Yours truly had the experience of watching the Obama acceptance speech in Seattle last night with about 500 dyed-in-the-wool supporters. The reason this McCleary boy ventured up to the big city to hear this speech was not exactly clear to me when I went. One reason was that I heard there would be beer there. Generally that is a powerful "Matt attractant" in itself but there was more to the 120 mile round trip than that. I just couldn't give words to it.
It might help to know that I had not taken a big gulp from the Obama Kool-aid bucket yet. I have certainly witnessed the snowballing effect his campaign has taken with people around me from all walks of life. I wanted to like the Kool-aid, but couldn't get there.
I have been an Edwards fan. I liked the message he carried about the worlds richest getting that way on the backs of the every day working stiff. When he was out my philosophy turned to "any blue will do" because ANYBODY would be better than the status quo.
I worried that Obama didn't have the roll-a-dex that any president would need to draw on to bail us out of the mess this nation is in. Even a great player needs a great team and great coaches to pull off the big game. I didn't think Obama had been around enough to have made the connections he would need. I make it a point to talk to as many folks as I can about what they think. My favorites are people who don't pay that much attention to politics and kind of play it by their gut. Virtually everyone I ask agrees that the country is in a world of hurt. Who's fault they think it is varies greatly. There are lots of them that were allot more unsure than I have been about what they were going to do come election time.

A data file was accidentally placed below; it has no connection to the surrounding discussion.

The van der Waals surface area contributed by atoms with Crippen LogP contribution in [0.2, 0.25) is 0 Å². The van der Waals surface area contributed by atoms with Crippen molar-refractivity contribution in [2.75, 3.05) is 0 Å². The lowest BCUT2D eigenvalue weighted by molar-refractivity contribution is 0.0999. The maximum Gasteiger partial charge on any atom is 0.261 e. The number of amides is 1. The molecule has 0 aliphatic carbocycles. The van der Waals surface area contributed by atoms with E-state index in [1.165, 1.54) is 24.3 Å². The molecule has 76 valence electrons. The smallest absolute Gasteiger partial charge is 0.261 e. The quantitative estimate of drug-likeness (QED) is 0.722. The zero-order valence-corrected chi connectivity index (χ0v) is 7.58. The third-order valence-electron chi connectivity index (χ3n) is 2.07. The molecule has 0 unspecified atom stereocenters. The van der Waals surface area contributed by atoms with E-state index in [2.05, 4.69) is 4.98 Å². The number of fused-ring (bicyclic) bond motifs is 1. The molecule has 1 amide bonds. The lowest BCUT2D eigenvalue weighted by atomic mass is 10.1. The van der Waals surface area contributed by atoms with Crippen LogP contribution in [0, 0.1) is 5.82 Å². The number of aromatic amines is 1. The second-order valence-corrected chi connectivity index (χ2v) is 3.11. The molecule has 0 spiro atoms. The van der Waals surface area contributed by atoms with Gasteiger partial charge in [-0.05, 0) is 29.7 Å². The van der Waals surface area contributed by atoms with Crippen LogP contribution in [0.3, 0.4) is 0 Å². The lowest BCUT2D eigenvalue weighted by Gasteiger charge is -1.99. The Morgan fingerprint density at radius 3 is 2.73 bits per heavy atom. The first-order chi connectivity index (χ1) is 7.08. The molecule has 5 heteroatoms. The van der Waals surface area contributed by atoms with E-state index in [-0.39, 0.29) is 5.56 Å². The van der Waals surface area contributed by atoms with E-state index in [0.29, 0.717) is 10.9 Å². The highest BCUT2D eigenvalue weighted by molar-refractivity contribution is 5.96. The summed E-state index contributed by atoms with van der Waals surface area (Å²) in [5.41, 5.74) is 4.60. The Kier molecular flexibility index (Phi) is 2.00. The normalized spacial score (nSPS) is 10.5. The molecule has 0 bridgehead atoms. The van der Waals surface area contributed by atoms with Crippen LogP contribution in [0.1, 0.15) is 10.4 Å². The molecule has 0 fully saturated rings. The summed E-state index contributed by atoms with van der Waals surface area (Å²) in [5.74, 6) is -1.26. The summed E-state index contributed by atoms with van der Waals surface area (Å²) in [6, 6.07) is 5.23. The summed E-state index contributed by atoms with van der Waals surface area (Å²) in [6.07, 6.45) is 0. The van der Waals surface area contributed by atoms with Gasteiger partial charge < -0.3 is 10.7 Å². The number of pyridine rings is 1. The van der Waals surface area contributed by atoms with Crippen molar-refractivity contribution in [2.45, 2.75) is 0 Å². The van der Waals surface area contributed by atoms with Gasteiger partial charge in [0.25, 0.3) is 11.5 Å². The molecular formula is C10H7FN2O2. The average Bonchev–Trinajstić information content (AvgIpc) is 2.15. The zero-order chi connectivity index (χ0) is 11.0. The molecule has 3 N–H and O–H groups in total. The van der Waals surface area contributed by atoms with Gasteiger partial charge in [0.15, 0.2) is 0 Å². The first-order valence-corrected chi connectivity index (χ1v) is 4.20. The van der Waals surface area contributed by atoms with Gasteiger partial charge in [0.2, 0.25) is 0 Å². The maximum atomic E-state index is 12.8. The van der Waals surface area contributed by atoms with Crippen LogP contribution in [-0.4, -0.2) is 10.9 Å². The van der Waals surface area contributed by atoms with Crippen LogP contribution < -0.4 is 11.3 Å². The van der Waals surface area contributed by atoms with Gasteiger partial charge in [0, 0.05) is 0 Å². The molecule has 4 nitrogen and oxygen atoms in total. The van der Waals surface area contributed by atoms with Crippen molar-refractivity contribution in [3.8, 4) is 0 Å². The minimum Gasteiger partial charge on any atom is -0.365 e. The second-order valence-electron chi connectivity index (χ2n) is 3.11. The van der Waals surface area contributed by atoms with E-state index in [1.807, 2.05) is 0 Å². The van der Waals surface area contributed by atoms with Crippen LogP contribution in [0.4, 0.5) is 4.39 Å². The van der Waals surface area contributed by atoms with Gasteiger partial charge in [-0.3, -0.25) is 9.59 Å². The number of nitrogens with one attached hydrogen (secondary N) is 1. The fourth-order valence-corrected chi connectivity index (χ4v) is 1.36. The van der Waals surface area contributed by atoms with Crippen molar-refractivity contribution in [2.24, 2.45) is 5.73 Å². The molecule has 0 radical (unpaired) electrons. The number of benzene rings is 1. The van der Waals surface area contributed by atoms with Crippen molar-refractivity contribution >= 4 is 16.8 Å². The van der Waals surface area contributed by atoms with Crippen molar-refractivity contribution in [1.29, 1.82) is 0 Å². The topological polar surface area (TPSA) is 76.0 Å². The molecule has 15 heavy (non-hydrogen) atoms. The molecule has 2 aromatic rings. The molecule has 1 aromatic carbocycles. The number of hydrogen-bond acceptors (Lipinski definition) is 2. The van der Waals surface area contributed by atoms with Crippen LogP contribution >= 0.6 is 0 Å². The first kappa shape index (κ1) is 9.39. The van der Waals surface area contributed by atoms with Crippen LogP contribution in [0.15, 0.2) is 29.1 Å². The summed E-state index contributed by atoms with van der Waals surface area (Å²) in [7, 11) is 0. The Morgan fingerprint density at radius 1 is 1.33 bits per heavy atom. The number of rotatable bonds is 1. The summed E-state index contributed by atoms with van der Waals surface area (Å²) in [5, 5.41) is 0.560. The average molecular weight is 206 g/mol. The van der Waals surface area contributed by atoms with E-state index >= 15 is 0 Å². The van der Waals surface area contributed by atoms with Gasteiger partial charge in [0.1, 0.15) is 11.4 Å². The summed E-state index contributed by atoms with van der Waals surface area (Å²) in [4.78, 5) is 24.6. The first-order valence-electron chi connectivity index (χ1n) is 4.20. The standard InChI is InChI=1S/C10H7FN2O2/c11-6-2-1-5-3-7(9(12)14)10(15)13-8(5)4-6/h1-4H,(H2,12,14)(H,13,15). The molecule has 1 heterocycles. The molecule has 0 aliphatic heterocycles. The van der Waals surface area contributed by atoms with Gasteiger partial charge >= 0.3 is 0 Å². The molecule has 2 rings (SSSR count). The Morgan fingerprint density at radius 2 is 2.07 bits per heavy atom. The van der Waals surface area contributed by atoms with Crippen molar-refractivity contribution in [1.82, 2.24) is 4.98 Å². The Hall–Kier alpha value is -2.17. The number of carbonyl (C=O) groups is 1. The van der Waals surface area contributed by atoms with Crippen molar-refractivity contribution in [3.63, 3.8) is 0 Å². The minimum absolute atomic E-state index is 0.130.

As I listened to Barack Obama give his acceptance speech, I watched the hundreds of people in the room nod their heads in agreement, many shed tears as their experience was validated by what Barack was saying. Then I realized that my head was nodding too. As he described the nation and world he saw and the problems we all face, I found myself thinking, "yup, that is exactly how it is" or "bam, he hit that one out of the park". He and his team have negotiated this campaign and this important moment in time masterfully. I found myself very impressed with the grace and dignity with which he communicated what was probably the most important moment in his life. There was no "fear tactics", and very little emphasis on blame for the situation. Rather, a focus on optimism and faith in the hope that what has always made us great will get us through this too. if we focus on the moment instead of getting caught up in distractions we can move forward. I like that message, and when I think about it that approach has always worked for me personally.
After Barack concluded and I was driving home I realized another reason besides the beer that had gotten me up to the big city I would usually avoid like the plague. Dr. Martin Luther King's "I have a dream" speech was given 40 years ago last night. I have always held Dr. Kings words with great reverence. It has always been the most powerful piece of oration I have ever heard, with a message that can still bring a tear to my eye. Barack is being compared to JFK, and Dr. King by the media quite often. I have always thought that that was a bold comparison. I wanted to hear Barack say what he had to say on this symbolic day and bring it on. If he could impress me enough to allow his name in with the likes of Dr. King, then my figurative hat is off to him.
Well readers(both of you;-), I believe he did it. There was a different style, in a different time. And he did that by showing the ultimate respect for Dr. King by not trying to exploit the day. He only vaguely made reference to Dr. King in the speech but, for me, he captured the same elements of goodness, style and faith in the American people that Dr. King did 40 years ago.
The gift that both Obama and Dr.King have is that they were both able to inspire this McCleary boy to get off his semi-large arse and do something. The enemy here is, and has always been, the apathy monster, who tricks folks into not participating and letting others make decisions for them. Barack and Dr. King are facilitators, we, the people are the big (I prefer red) wave of Kool-aid that does something to change the status quo. Stay in the moment, keep moving forward...
Turns out I went up there to drink beer, but ended up drinking the Kool-aid.
I hope you listen to the speech. Alia used her technical prowess to provide a link to it in the entry she did prior to this one. I invite your feedback.
Have a great labor day!